But the fact of the matter is that the APC only has a chance in the coming presidential election “over the dead body” of Tinubu. Tinubu must be marginalized in any marketable APC equation. Any attempt to accommodate him inordinately, as happened in the rigging of Oyegun as party chairman with the collusion of APC governors, will turn far more ugly and disastrous for the party than it was the last time. To have any reasonable chance of success nationally, APC must have a viable South-West policy. That means its presidential ticket must be built around one man: Babatunde Fashola.

Fashola as APC vice-presidential candidate would be a stroke of genius for the APC in addressing yet another liability of the party: its widespread perception as a Muslim party. This perception has come about because Bola Tinubu’s ACN never ever fielded a non-Muslim candidate as the governor of any South-Western state. When the APC registered as a political party with INEC, 17 of its 18 board-members were Muslims. For months until recently, all members of the APC national executive were Muslims. Foolishly, the APC even rationalized its earlier plans for a Muslim/Muslim presidential ticket on the pages of the newspapers.

However, the vice-presidential candidacy of Babatunde Fashola would prescribe a Northern Christian as APC presidential candidate, for the simple reason that Fashola is a Muslim. The emergence of a Northern Christian as APC presidential candidate would open many doors closed to the APC politically. In one fell swoop, it would dispel all notions that the APC is the political arm of the Boko Haram because the last thing the Boko Haram want is a Christian president.

Changing of the guard

APC fools no one by talking power shift and then touting people like Buhari and Kwankwaso as its presidential hopefuls. How does another Hausa-Fulani president of Nigeria speak power-shift? This is Atiku’s bargaining-chip; that power needs to shift from the North-West and the North-Central to the North-East. Unfortunately, apart from supposedly having a fat war-chest, Atiku is not sell-able as president of Nigeria. He has tried before and failed woefully. In any case, Atiku is a Muslim. There is need for power shift in the North from Moslems to Christians in defiance of Boko Haram threats.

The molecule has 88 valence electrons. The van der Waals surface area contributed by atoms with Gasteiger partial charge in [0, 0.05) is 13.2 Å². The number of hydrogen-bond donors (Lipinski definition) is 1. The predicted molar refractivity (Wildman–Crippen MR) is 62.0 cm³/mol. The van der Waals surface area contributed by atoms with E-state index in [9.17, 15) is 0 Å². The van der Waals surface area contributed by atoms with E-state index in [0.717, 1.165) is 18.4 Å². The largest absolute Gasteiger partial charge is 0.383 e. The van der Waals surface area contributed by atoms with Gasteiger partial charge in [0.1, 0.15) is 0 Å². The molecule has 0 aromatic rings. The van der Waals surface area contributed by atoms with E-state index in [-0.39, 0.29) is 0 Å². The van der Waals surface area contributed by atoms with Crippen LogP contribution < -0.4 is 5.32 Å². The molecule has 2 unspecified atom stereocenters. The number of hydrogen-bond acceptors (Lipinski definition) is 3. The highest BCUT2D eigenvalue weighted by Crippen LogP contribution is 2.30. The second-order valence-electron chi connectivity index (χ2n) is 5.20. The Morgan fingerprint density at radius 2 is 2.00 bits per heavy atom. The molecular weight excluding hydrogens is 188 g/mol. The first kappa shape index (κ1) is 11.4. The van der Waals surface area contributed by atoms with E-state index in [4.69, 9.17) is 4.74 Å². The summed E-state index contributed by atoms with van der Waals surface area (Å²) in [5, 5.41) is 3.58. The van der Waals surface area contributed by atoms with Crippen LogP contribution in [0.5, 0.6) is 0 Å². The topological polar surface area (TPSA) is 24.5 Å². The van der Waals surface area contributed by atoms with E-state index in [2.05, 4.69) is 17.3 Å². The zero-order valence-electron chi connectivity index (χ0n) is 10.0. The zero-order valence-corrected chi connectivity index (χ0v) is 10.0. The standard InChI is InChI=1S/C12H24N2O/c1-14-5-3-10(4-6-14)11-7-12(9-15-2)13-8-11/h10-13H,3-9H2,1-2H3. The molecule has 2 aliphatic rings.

A Northern Christian as APC presidential candidate will achieve this. It will make the party more attractive in the predominantly Christian South, where voters may be dissuaded from voting for a Northern Muslim president in this era of Boko Haram insurgency. It will also open the APC to Northern Christian votes which might not be forthcoming otherwise. It must be pointed out that there are far more Christians in the North than many realise. Adamawa, Benue, Nassarawa, Plateau and Taraba all have majority Christian populations; while Bauchi, Borno, Gombe, Kaduna, Kogi, Kwara and Niger have significant Christian populations.

For the APC to have even a look-in in the coming presidential elections against an entrenched PDP, it needs a fresh slate from the political has-beens of Atiku, Buhari and Kwankwaso that it is still currently touting as its presidential hopefuls today. To be truly progressive, the APC must not just talk progressivism, it must walk progressivism. A Northern Christian presidential candidate will definitely give political backbone to APC’s progressive pretensions; neutralising the damage done by its earlier suicidal plans for a Muslim/Muslim presidential ticket.